Sterling steadies near 3-week low amid Fed hike bets, Ukraine fears
* Graphic: World FX rates in 2022 Link
* Graphic: Trade-weighted sterling since Brexit vote Link
By Joice Alves
LONDON, Jan 25 (Reuters) - Sterling steadied near a three-week low versus the U.S. dollar on Tuesday as investors remained cautious on risk assets amid growing tensions in Ukraine and bets the Federal Reserve will hike rates.
Sterling, which is considered a riskier currency, has been under pressure as investors were nervous about the potential for military conflict in Ukraine.
They sold off other riskier assets like stocks. The MSCI world equity index .MIWD00000PUS , which tracks shares in 45 nations, fell to its lowest level since May, 2021 on Monday.
NATO said it was putting forces on standby and reinforcing eastern Europe with more ships and fighter jets, in what Russia denounced as Western "hysteria" in response to its build-up of troops on the Ukraine border.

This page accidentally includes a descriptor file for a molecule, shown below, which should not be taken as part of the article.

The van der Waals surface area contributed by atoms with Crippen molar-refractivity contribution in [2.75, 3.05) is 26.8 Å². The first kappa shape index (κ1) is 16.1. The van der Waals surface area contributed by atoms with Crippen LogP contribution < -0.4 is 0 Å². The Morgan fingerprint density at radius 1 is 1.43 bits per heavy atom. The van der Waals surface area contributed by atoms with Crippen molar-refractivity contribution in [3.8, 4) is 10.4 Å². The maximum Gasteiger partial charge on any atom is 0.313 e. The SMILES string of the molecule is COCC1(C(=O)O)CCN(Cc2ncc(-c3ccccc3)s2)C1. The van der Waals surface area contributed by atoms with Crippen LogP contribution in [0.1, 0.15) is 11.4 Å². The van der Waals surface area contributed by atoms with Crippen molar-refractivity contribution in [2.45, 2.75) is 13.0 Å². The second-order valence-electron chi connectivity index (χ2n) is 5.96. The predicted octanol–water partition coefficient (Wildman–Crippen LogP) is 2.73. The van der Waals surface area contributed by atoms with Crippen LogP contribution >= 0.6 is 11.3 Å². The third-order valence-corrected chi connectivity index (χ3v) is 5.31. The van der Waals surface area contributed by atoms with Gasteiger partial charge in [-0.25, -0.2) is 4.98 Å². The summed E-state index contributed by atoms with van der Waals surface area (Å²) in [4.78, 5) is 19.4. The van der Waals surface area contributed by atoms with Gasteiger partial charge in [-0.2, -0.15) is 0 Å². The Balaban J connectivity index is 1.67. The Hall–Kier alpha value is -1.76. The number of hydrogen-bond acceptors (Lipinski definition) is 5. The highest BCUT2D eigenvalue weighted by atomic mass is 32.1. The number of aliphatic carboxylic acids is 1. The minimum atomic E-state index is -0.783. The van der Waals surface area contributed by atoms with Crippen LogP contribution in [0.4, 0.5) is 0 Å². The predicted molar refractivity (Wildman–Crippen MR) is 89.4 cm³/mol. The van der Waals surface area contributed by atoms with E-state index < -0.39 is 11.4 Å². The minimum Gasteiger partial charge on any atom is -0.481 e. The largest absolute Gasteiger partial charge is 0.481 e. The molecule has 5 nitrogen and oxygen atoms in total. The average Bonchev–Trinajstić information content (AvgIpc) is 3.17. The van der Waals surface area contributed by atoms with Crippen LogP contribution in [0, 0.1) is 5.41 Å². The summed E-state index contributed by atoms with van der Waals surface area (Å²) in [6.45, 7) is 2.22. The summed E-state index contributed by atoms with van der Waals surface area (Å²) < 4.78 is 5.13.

"Events in Ukraine and the global equity correction have shifted the focus from inflation (and) tightening over the last week and more towards a flight to safety," Chris Turner, Global Head of Markets at ING, told clients.
Additionally, markets are bracing for a Fed meeting this week that could signal the removal of its vast stimulus programme. The jitters sent the dollar higher against a basket of currency.
Sterling was flat versus the greenback at $1.3485 at 0930 GMT, not far from $1.3441, its lowest level since Jan. 3, touched in the previous day. GBP=D3
Versus a weakening euro, sterling edged up 0.3% to 83.73 pence, after sliding to its lowest level this year on Monday against the single currency. EURGBP=D3
Analysts were also taking the view that expectations for a Bank of England rate hike in February, which has granted support to the pound, were now fully priced in.
"The central banks in both the UK and the U.S. are set to hike rates this year, but I think expectations for the BoE have gotten a little ahead of themselves. Therefore, the potential for the BoE to deliver a surprise, which could push sterling meaningfully higher, is limited," said Dean Turner, UK economist at UBS Global Wealth Management.
Reporting by Joice Alves, editing by Ed Osmond
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